The CIO’s new job: no glitch business. CIOs should embrace the role of championing innovation and agility in the business
By Keith Fenner (http://APO.af/OyBiub), Vice President: Sage Enterprise Africa & Middle East (www.Sage.com)
With artificial intelligence, FinTech (especially blockchain) and the Internet of Things coming of age, we can expect digital disruption to accelerate in the years to come
The previous wave of digital disruption, triggered by mobile technology, caught most CIOs and organisations off guard.
10 years ago, hardly anyone owned a smartphone. Today, there are around 2 billion in circulation. What’s more, we use them every day to access Uber, WhatsApp, Instagram and many other services that didn’t exist when the first iPhone was released in 2007.
Yet we are only at the start of a digital technology revolution (http://APO.af/3Vj1an) that will profoundly change how we live and work in the next five years. With artificial intelligence, FinTech (especially blockchain) and the Internet of Things coming of age, we can expect digital disruption to accelerate in the years to come.
The previous wave of digital disruption, triggered by mobile technology, caught most CIOs and organisations off guard. Many industry incumbents lost market share to new-age technology companies or experienced declines in brand value and customer satisfaction because they couldn’t keep pace with the demands of a changing customer and employee.
This time, CIOs should ensure that they’re better prepared. The difficulty is that we don’t really know where the technology will take us. We have a vague sense of the direction, but no clear view of the destination.
Thriving in a world of unrelenting change
Against this backdrop of unrelenting change, the only way to survive is to embrace a culture of innovation. Rather than encouraging teams to ‘stick to the rules’, organisations should be ready to experiment, to fail fast, and be able to recover quickly from failure. As futurist Graeme Codrington put it in a recent Sage podcast (http://APO.af/4fPDZL): “The single most important thing you can do to be responsive to change is to experiment – leaders need to create a mindset and a structure that makes constant experimentation possible”
CIOs are now expected to guide the entire business through new ways of working. After all, an IDC Survey reveals (http://APO.af/L6biVI) that more than 40% of line-of-business executives view the CIO as the Chief Innovation Officer.
As the people with their fingers on technology’s pulse, they should embrace their role of championing innovation and agility in the business. It’s not as easy as it seems. Aside from the actual technology, they need to start creating an open, collaborative culture where digital natives can grow well. For constant change to work, it also means using today’s open business management solutions and the power of the cloud to quickly and cost-effectively build out new apps and services. And of course, continual upskilling of the entire team (http://APO.af/CBw8lc) will be needed to keep up - this should happen on a daily basis and should be part of the culture – waiting for annual training seminars simply won’t cut it anymore.
We’re lucky to live in a time where huge technical infrastructures and a massive IT team are no longer necessary to access world-class technology. Deployment is also fast, provided companies are running an open platform that allows them to easily plug in other services and apps via an API.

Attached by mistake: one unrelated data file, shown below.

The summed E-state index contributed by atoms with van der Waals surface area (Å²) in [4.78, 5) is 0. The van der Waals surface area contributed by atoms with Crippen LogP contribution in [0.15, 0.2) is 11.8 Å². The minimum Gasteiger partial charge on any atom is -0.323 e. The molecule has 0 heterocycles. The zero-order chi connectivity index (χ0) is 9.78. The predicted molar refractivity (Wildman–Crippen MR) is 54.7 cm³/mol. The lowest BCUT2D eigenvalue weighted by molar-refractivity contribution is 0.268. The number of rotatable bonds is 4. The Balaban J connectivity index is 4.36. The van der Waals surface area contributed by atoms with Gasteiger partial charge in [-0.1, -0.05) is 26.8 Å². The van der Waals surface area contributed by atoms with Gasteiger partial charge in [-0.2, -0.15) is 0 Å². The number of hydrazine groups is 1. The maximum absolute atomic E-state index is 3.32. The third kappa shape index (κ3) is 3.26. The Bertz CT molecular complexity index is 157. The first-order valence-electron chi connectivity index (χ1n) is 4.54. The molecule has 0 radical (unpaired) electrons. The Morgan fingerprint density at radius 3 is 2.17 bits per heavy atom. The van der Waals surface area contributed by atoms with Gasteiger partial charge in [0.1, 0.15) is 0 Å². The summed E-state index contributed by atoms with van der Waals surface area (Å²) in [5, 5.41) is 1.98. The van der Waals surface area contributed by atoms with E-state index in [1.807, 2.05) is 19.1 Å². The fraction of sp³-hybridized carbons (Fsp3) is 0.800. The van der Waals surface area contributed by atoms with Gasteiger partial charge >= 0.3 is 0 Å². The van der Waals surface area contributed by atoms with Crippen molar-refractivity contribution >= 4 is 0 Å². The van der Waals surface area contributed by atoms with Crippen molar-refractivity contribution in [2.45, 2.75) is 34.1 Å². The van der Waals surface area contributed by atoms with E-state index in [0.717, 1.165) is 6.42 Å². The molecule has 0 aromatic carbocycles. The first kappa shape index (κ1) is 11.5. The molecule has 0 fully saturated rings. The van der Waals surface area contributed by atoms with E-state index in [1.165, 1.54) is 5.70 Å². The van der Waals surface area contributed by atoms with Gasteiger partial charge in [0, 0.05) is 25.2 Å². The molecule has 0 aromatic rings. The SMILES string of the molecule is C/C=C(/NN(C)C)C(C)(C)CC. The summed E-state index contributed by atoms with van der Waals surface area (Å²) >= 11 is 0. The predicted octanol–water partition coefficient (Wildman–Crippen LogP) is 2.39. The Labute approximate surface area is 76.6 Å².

IoT on tap
Do you want to digitise your factory floor processes and machines to increase automation? Well, today, Internet of Things sensors are cheap and open, and it’s easy to provision a software solution from the cloud using nothing more than a credit card. If it doesn’t work out, it’s not the end of the world because you have made no heavy infrastructure investments.
Today, testing new technologies is easier, faster and less risky than ever before. In fact, the risk today is not experimenting, not trying new things and not failing fast. Companies that are not keeping up with the pace of change could find themselves left behind by a changing world—just think about what happened to Kodak after digital cameras and DVD stores after Netflix.
*Sage is a sponsor at the IDC CIO Summit series (http://IDCCIOSummit.com). Johannesburg will take place 10 & 11 May (Keith will be presenting), Lagos, 18 May, Nairobi, 16 June and Mauritius 16 August.
Distributed by APO Group on behalf of Sage.
For media queries:
Tel: +27 (0)11 803 0030
Mobile: +27 (0)83 296 1680
Tel: +27 (0)11 803 0030
Mobile: +27 (0)72 5958 053
Sage is the market and technology leader for integrated accounting, payroll, and payment systems, supporting the ambition of entrepreneurs and business builders. Today, business builders measure success in strong relationships, partnerships, and communities. It‘s why Sage helps drive today’s business builders with the most intelligent and flexible cloud-enabled software, support, and advice to manage everything from money to people. Daily, more than 13,000 Sage colleagues in 23 countries work with a thriving global community of over 3 million entrepreneurs, business owners, tradespeople, accountants, partners, and developers to champion the success of business builders everywhere. And as a FTSE 100 business, we are passionate about doing business the right way, supporting our local communities through the Sage Foundation.
Sage – the market and technology leader for integrated accounting, payroll, and payment systems, powered by the cloud and supporting the ambition of the world’s entrepreneurs and business builders. Because when business builders do well, we all do.
For more information, visit www.Sage.com.